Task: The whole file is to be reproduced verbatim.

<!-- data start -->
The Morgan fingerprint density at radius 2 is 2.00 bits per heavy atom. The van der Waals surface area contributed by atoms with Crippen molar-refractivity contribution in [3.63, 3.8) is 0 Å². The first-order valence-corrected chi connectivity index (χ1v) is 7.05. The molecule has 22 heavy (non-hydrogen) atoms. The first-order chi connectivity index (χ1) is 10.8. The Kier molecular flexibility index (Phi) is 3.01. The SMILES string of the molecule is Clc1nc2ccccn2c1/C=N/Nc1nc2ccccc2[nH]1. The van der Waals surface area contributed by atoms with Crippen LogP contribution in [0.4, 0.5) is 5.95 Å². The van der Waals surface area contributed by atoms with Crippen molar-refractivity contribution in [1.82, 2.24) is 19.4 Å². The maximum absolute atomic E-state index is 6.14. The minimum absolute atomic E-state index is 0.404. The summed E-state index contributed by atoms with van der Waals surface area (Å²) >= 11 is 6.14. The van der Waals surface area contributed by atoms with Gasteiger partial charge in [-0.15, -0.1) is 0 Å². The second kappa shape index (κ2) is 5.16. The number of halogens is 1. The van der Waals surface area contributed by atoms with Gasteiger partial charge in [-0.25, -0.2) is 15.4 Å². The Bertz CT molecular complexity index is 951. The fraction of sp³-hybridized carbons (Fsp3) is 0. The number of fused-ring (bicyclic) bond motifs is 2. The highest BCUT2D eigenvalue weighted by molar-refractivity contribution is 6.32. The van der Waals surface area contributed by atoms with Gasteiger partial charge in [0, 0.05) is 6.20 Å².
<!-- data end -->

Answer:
The Morgan fingerprint density at radius 2 is 2.00 bits per heavy atom. The van der Waals surface area contributed by atoms with Crippen molar-refractivity contribution in [3.63, 3.8) is 0 Å². The first-order valence-corrected chi connectivity index (χ1v) is 7.05. The molecule has 22 heavy (non-hydrogen) atoms. The first-order chi connectivity index (χ1) is 10.8. The Kier molecular flexibility index (Phi) is 3.01. The SMILES string of the molecule is Clc1nc2ccccn2c1/C=N/Nc1nc2ccccc2[nH]1. The van der Waals surface area contributed by atoms with Crippen LogP contribution in [0.4, 0.5) is 5.95 Å². The van der Waals surface area contributed by atoms with Crippen molar-refractivity contribution in [1.82, 2.24) is 19.4 Å². The maximum absolute atomic E-state index is 6.14. The minimum absolute atomic E-state index is 0.404. The summed E-state index contributed by atoms with van der Waals surface area (Å²) >= 11 is 6.14. The van der Waals surface area contributed by atoms with Gasteiger partial charge in [-0.15, -0.1) is 0 Å². The second kappa shape index (κ2) is 5.16. The number of halogens is 1. The van der Waals surface area contributed by atoms with Gasteiger partial charge in [-0.25, -0.2) is 15.4 Å². The Bertz CT molecular complexity index is 951. The fraction of sp³-hybridized carbons (Fsp3) is 0. The number of fused-ring (bicyclic) bond motifs is 2. The highest BCUT2D eigenvalue weighted by molar-refractivity contribution is 6.32. The van der Waals surface area contributed by atoms with Gasteiger partial charge in [0, 0.05) is 6.20 Å².